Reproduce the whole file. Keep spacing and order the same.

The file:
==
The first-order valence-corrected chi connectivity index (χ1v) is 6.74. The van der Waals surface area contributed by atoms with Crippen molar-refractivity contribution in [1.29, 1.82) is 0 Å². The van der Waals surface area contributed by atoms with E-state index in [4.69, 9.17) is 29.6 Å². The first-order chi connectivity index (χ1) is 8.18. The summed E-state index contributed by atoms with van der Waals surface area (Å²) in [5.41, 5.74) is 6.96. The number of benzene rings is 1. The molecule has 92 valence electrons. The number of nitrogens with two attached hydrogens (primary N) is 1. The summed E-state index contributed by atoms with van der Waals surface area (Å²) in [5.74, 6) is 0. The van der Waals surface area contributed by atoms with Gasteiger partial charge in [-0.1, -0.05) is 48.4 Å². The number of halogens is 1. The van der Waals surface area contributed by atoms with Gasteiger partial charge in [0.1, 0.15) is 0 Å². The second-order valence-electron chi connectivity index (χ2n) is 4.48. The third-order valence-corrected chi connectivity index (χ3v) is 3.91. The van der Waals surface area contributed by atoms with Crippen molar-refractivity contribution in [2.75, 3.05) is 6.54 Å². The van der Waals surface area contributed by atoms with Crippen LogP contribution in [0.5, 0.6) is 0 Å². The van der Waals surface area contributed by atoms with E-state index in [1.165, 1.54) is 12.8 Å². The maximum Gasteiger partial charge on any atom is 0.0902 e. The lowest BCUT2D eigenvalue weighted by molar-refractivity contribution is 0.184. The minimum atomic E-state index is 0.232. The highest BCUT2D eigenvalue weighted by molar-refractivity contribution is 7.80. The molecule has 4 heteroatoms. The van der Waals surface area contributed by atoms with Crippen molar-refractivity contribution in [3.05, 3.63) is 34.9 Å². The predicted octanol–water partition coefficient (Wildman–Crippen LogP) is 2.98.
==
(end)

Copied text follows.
The first-order valence-corrected chi connectivity index (χ1v) is 6.74. The van der Waals surface area contributed by atoms with Crippen molar-refractivity contribution in [1.29, 1.82) is 0 Å². The van der Waals surface area contributed by atoms with E-state index in [4.69, 9.17) is 29.6 Å². The first-order chi connectivity index (χ1) is 8.18. The summed E-state index contributed by atoms with van der Waals surface area (Å²) in [5.41, 5.74) is 6.96. The number of benzene rings is 1. The molecule has 92 valence electrons. The number of nitrogens with two attached hydrogens (primary N) is 1. The summed E-state index contributed by atoms with van der Waals surface area (Å²) in [5.74, 6) is 0. The van der Waals surface area contributed by atoms with Gasteiger partial charge in [-0.1, -0.05) is 48.4 Å². The number of halogens is 1. The van der Waals surface area contributed by atoms with Gasteiger partial charge in [0.1, 0.15) is 0 Å². The second-order valence-electron chi connectivity index (χ2n) is 4.48. The third-order valence-corrected chi connectivity index (χ3v) is 3.91. The van der Waals surface area contributed by atoms with Crippen molar-refractivity contribution in [2.75, 3.05) is 6.54 Å². The van der Waals surface area contributed by atoms with Crippen LogP contribution in [0.5, 0.6) is 0 Å². The van der Waals surface area contributed by atoms with E-state index in [1.165, 1.54) is 12.8 Å². The maximum Gasteiger partial charge on any atom is 0.0902 e. The lowest BCUT2D eigenvalue weighted by molar-refractivity contribution is 0.184. The minimum atomic E-state index is 0.232. The highest BCUT2D eigenvalue weighted by molar-refractivity contribution is 7.80. The molecule has 4 heteroatoms. The van der Waals surface area contributed by atoms with Crippen molar-refractivity contribution in [3.05, 3.63) is 34.9 Å². The predicted octanol–water partition coefficient (Wildman–Crippen LogP) is 2.98.